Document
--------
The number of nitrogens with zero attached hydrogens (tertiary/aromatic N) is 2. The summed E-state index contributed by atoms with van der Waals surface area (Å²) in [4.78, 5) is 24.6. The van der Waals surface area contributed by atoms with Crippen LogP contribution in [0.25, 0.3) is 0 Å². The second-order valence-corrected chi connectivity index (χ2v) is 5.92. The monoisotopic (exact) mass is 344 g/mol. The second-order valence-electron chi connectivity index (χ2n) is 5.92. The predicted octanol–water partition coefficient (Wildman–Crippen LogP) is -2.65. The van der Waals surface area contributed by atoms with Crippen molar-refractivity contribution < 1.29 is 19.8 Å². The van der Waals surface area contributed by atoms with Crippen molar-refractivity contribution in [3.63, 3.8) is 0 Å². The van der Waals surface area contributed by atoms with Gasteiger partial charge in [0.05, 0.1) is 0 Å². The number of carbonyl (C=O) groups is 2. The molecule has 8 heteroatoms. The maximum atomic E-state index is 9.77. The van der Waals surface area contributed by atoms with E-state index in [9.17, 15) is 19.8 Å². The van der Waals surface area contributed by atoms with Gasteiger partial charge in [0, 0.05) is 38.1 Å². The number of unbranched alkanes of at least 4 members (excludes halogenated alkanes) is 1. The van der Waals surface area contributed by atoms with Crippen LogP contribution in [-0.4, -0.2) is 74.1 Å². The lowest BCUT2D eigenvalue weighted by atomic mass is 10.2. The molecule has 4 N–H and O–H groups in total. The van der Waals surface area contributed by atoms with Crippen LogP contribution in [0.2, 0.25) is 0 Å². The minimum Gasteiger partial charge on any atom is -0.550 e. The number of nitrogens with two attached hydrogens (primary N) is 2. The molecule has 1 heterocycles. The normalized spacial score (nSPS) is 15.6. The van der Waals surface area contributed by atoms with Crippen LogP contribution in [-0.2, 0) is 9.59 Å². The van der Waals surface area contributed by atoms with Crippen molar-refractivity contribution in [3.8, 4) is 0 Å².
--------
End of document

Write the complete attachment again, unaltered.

The number of nitrogens with zero attached hydrogens (tertiary/aromatic N) is 2. The summed E-state index contributed by atoms with van der Waals surface area (Å²) in [4.78, 5) is 24.6. The van der Waals surface area contributed by atoms with Crippen LogP contribution in [0.25, 0.3) is 0 Å². The second-order valence-corrected chi connectivity index (χ2v) is 5.92. The monoisotopic (exact) mass is 344 g/mol. The second-order valence-electron chi connectivity index (χ2n) is 5.92. The predicted octanol–water partition coefficient (Wildman–Crippen LogP) is -2.65. The van der Waals surface area contributed by atoms with Crippen molar-refractivity contribution < 1.29 is 19.8 Å². The van der Waals surface area contributed by atoms with Crippen molar-refractivity contribution in [3.63, 3.8) is 0 Å². The van der Waals surface area contributed by atoms with Gasteiger partial charge in [0.05, 0.1) is 0 Å². The number of carbonyl (C=O) groups is 2. The molecule has 8 heteroatoms. The maximum atomic E-state index is 9.77. The van der Waals surface area contributed by atoms with E-state index in [9.17, 15) is 19.8 Å². The van der Waals surface area contributed by atoms with Gasteiger partial charge in [0, 0.05) is 38.1 Å². The number of unbranched alkanes of at least 4 members (excludes halogenated alkanes) is 1. The van der Waals surface area contributed by atoms with Crippen LogP contribution in [-0.4, -0.2) is 74.1 Å². The lowest BCUT2D eigenvalue weighted by atomic mass is 10.2. The molecule has 4 N–H and O–H groups in total. The van der Waals surface area contributed by atoms with Crippen LogP contribution in [0.2, 0.25) is 0 Å². The minimum Gasteiger partial charge on any atom is -0.550 e. The number of nitrogens with two attached hydrogens (primary N) is 2. The molecule has 1 heterocycles. The normalized spacial score (nSPS) is 15.6. The van der Waals surface area contributed by atoms with Crippen LogP contribution in [-0.2, 0) is 9.59 Å². The van der Waals surface area contributed by atoms with Crippen molar-refractivity contribution in [3.8, 4) is 0 Å².